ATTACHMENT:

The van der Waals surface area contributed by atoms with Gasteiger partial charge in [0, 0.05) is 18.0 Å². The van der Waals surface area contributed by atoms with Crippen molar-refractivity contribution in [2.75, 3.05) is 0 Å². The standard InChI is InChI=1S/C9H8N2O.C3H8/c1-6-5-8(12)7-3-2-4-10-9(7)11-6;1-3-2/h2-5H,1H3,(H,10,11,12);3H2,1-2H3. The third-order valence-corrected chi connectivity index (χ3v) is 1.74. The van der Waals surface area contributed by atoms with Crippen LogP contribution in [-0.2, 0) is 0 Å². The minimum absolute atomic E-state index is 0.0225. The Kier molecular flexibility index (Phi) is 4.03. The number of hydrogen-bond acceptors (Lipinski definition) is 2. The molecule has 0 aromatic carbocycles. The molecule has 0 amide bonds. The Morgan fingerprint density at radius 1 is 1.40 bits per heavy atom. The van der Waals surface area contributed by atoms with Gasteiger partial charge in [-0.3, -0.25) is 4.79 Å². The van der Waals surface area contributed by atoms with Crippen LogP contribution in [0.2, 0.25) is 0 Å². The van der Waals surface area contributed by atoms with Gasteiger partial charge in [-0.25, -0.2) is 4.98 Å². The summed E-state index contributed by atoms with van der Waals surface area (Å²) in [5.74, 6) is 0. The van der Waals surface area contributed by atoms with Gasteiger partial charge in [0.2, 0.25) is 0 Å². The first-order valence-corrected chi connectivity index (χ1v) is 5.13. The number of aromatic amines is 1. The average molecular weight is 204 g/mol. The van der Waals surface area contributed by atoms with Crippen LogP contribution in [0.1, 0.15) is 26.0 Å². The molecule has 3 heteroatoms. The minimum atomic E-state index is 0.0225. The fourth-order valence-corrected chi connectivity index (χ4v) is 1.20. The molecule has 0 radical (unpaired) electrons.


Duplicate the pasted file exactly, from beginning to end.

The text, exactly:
The van der Waals surface area contributed by atoms with Gasteiger partial charge in [0, 0.05) is 18.0 Å². The van der Waals surface area contributed by atoms with Crippen molar-refractivity contribution in [2.75, 3.05) is 0 Å². The standard InChI is InChI=1S/C9H8N2O.C3H8/c1-6-5-8(12)7-3-2-4-10-9(7)11-6;1-3-2/h2-5H,1H3,(H,10,11,12);3H2,1-2H3. The third-order valence-corrected chi connectivity index (χ3v) is 1.74. The van der Waals surface area contributed by atoms with Crippen LogP contribution in [-0.2, 0) is 0 Å². The minimum absolute atomic E-state index is 0.0225. The Kier molecular flexibility index (Phi) is 4.03. The number of hydrogen-bond acceptors (Lipinski definition) is 2. The molecule has 0 aromatic carbocycles. The molecule has 0 amide bonds. The Morgan fingerprint density at radius 1 is 1.40 bits per heavy atom. The van der Waals surface area contributed by atoms with Gasteiger partial charge in [-0.3, -0.25) is 4.79 Å². The van der Waals surface area contributed by atoms with Crippen LogP contribution in [0.2, 0.25) is 0 Å². The van der Waals surface area contributed by atoms with Gasteiger partial charge in [-0.25, -0.2) is 4.98 Å². The summed E-state index contributed by atoms with van der Waals surface area (Å²) in [5.74, 6) is 0. The van der Waals surface area contributed by atoms with Gasteiger partial charge in [0.2, 0.25) is 0 Å². The first-order valence-corrected chi connectivity index (χ1v) is 5.13. The number of aromatic amines is 1. The average molecular weight is 204 g/mol. The van der Waals surface area contributed by atoms with Crippen LogP contribution in [0.1, 0.15) is 26.0 Å². The molecule has 3 heteroatoms. The minimum atomic E-state index is 0.0225. The fourth-order valence-corrected chi connectivity index (χ4v) is 1.20. The molecule has 0 radical (unpaired) electrons.